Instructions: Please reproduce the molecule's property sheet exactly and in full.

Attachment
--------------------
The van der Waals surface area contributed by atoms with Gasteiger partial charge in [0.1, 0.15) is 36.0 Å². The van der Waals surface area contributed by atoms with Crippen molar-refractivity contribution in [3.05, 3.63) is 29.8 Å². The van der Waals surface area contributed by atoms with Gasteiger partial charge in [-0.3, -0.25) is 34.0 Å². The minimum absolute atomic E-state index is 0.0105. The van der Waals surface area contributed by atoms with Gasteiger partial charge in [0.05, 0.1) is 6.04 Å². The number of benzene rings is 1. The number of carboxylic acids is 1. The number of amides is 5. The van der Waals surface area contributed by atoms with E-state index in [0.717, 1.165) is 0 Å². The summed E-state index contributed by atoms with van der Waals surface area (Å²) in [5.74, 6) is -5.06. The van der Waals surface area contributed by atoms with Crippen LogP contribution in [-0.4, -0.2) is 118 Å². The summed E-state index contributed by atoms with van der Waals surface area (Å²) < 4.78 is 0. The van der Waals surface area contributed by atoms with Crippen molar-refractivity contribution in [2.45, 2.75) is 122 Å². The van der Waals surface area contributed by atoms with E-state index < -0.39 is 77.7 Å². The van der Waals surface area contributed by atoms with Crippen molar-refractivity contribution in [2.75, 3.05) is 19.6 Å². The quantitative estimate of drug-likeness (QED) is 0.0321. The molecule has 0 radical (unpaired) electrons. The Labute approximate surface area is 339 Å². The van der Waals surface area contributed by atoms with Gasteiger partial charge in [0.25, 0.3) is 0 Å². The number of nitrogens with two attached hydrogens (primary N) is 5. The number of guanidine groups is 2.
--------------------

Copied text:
The van der Waals surface area contributed by atoms with Gasteiger partial charge in [0.1, 0.15) is 36.0 Å². The van der Waals surface area contributed by atoms with Crippen molar-refractivity contribution in [3.05, 3.63) is 29.8 Å². The van der Waals surface area contributed by atoms with Gasteiger partial charge in [-0.3, -0.25) is 34.0 Å². The minimum absolute atomic E-state index is 0.0105. The van der Waals surface area contributed by atoms with Gasteiger partial charge in [0.05, 0.1) is 6.04 Å². The number of benzene rings is 1. The number of carboxylic acids is 1. The number of amides is 5. The van der Waals surface area contributed by atoms with E-state index in [0.717, 1.165) is 0 Å². The summed E-state index contributed by atoms with van der Waals surface area (Å²) in [5.74, 6) is -5.06. The van der Waals surface area contributed by atoms with Crippen LogP contribution in [-0.4, -0.2) is 118 Å². The summed E-state index contributed by atoms with van der Waals surface area (Å²) < 4.78 is 0. The van der Waals surface area contributed by atoms with Crippen molar-refractivity contribution in [2.45, 2.75) is 122 Å². The van der Waals surface area contributed by atoms with E-state index < -0.39 is 77.7 Å². The van der Waals surface area contributed by atoms with Crippen molar-refractivity contribution in [2.75, 3.05) is 19.6 Å². The quantitative estimate of drug-likeness (QED) is 0.0321. The molecule has 0 radical (unpaired) electrons. The Labute approximate surface area is 339 Å². The van der Waals surface area contributed by atoms with Gasteiger partial charge in [0.25, 0.3) is 0 Å². The number of nitrogens with two attached hydrogens (primary N) is 5. The number of guanidine groups is 2.